WHITE FERNS captain Suzie Bates shapes to cut. Image: Photosport

WHITE FERNS v South Africa, ODI 2, Kimberley

South Africa has struck back at the WHITE FERNS at Kimberley’s Diamond Oval, celebrating an historic maiden four-wicket win over the New Zealand women in the second One-Day International.

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Having unexpectedly crumbled under late pressure in the first match, this time the Proteas women made no such mistake as they stayed on target and then seized control in the final overs of the chase, hunting down the WHITE FERNS’ 222/8 with five balls and plenty of nerves to spare.

The honour of the winning runs went to Ayabonga Khaka, who punched them up in style with a boundary to level the seven-match series, but it was a reversal of fortunes for player of the match Mignon du Preez that had made all the difference as the South Africans whooped and jumped in delight.

Dismissed for a golden duck in the first match, the experienced du Preez this time powered to 80 off 112 balls — exactly half of her tally amassed in boundaries before she was bowled by Holly Huddleston in the 48th over, by which time victory was firmly in her sights.

Assisted in the latter stages by the aggressive Suné Luus, du Preez had relished stepping up the attack after the necessary chore of seeing off the WHITE FERNS’ number one spinner, Morna Nielsen — even so, the required run rate had never got away on them, hovering throughout at little more than a four-ball per over.

Nielsen, too, had enjoyed a reversal of fortune, of sorts. Although her economy had been outstanding with just nine runs conceded in game one, she had been wicketless. This time, the left-arm off-spin star ripped apart the Proteas almost single-handedly. When she had Marizanne Kapp caught off her final delivery of the day, she had achieved only the second five-wicket bag in One-Day International history between the two sides, and just the second of her own ODI career: a return of 5-39, following on from her maiden effort against Sri Lanka last summer.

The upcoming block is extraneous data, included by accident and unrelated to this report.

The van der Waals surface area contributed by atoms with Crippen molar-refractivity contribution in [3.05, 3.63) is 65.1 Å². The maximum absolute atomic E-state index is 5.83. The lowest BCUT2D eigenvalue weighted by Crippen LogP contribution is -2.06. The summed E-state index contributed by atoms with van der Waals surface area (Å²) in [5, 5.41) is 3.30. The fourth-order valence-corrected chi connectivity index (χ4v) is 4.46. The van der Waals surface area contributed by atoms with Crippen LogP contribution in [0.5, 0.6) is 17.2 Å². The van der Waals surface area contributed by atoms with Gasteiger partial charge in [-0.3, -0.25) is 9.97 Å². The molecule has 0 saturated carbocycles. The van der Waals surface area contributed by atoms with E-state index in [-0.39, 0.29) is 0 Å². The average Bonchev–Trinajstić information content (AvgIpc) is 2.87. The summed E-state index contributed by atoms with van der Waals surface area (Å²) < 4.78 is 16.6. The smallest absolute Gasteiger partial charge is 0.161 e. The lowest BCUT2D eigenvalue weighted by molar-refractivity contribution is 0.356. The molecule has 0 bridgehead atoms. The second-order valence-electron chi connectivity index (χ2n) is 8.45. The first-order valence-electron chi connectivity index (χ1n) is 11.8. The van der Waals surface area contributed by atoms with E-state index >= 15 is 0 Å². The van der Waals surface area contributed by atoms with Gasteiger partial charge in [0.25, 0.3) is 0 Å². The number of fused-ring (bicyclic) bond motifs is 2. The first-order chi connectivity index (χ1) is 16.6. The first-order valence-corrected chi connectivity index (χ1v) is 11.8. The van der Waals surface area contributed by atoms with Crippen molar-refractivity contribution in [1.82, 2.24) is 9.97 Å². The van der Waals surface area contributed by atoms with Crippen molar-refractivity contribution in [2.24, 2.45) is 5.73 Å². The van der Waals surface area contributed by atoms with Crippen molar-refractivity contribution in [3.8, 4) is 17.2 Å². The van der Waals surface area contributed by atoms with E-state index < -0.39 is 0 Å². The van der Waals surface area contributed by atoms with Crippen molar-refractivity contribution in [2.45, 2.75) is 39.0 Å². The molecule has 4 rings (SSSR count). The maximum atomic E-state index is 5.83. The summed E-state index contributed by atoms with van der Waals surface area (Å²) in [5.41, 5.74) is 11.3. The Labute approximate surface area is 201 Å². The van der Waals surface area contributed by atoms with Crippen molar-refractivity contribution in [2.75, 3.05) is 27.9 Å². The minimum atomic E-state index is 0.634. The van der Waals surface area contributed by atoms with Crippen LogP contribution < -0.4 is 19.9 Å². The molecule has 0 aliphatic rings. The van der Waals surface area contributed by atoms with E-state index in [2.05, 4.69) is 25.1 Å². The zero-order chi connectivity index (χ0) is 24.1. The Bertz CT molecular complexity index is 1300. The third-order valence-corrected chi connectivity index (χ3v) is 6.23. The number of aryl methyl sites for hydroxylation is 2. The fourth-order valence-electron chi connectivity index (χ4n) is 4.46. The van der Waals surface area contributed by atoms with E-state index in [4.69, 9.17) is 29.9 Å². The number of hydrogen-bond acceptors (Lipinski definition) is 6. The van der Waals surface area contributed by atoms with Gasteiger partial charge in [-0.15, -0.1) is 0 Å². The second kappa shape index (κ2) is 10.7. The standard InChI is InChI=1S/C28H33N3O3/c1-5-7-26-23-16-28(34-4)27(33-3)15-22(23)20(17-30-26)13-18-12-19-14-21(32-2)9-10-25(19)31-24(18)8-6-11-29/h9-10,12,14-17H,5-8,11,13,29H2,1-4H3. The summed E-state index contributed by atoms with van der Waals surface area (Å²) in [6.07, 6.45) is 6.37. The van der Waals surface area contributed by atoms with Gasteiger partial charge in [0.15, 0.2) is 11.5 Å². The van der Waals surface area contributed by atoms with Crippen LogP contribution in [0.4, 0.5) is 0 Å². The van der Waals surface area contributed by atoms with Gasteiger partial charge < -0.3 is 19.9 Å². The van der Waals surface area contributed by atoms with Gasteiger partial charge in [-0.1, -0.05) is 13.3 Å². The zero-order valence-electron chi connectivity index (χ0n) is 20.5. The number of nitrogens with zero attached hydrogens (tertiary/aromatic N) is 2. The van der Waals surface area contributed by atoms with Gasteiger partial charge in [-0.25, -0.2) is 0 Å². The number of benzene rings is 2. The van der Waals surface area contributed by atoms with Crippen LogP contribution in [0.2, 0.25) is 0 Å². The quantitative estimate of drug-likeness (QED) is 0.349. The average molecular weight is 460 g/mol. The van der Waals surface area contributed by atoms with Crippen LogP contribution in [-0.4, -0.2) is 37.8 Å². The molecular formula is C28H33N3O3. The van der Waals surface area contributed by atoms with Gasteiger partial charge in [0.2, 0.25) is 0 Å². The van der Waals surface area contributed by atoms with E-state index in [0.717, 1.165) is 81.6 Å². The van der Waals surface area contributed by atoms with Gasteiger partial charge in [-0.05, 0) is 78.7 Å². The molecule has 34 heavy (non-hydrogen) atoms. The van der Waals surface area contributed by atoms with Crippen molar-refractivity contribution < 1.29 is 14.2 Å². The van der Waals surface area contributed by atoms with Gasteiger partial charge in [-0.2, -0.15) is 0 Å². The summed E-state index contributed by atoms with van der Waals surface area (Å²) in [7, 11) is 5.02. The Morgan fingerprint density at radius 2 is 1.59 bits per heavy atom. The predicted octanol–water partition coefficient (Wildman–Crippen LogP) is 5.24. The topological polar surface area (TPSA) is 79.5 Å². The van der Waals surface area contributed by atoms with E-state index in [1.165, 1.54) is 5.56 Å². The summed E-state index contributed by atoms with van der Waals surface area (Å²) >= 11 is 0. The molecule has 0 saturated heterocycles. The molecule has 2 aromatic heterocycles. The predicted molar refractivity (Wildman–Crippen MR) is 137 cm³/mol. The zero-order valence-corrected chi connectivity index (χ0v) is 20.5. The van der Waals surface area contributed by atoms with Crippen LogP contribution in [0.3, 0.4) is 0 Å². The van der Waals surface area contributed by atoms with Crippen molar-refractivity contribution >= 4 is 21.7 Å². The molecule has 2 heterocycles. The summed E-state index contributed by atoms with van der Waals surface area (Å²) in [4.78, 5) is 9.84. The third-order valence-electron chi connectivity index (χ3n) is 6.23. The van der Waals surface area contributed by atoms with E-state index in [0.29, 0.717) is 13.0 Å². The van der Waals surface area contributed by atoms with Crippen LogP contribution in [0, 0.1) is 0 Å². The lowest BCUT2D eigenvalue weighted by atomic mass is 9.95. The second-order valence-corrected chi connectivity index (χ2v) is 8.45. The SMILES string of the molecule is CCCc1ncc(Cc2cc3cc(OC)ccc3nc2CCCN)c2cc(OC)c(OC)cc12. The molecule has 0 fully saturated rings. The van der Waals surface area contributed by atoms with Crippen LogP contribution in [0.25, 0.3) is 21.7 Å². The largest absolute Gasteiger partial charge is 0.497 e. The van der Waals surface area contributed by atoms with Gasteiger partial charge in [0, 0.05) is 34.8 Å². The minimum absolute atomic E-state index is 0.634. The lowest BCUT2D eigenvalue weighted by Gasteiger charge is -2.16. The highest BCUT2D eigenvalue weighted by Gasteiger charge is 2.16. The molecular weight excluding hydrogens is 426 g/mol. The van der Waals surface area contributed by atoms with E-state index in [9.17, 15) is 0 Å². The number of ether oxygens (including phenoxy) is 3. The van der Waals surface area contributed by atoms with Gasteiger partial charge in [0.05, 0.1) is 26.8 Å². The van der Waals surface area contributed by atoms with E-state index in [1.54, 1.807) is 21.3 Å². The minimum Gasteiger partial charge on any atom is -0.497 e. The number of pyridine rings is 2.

Huddleston’s late strike was the only other wicket and Nielsen had delivered her work without the back-up of leg-spinner Erin Bermingham, who instead was laid up in hospital with a bout of gastro, replaced by pace allrounder Thamsyn Newton in the playing XI.

The problem for the New Zealanders was that the Proteas’ positive top order had put up steady resistance, openers Lara Goodall and Lizelle Lee (who was promoted up the order) falling just three runs shy of a 50-run stand before du Preez and captain Dané van Niekerk consolidated with 58 for the third wicket. Even Amy Satterthwaite, whose 10 overs cost just 24 runs, couldn’t hold them for long.

Earlier, it had all started out as a ditto day for Suzie Bates as van Niekerk again won the toss and put the visitors into bat, however, from there the Kiwi captain personally ensured her side got off to a much healthier start.

Bates would tick off her 3000th ODI career run as she hit 40, top order legend Debbie Hockley (4064) the only woman higher in the New Zealand all-time list.

Ultimately Bates would collect a regal 66 off 86 balls before she was caught off Luus, while Rachel Priest was also back to her normal self, smashing four boundaries off the first three overs to get their partnership off to a cracking start.

Priest (31 off 49) had been the first to fall, run out in the 17th over, while Bates and Satterthwaite (47) sailed on past the 30-over mark. All the markers were in place for a strong finish, yet the New Zealanders were not permitted to capitalise as freely as they would have liked in the final 10 overs as the South African attack began to chip out regular wickets and restrict the target to the realms of possibility.

Kapp finished as the best of the Proteas with a haul of 3-41, and their victory also ensured the intrigue remains on the ICC Women’s Championship points table — the margin between the sides restored to just one point.

The last of the hotly-contested IWC points games in this seven-match series will be the crunch third One-Day International, a day-night match set to begin at the same venue at 1.30am, Friday 14 October New Zealand time (2.30pm Thursday 13 October local time).

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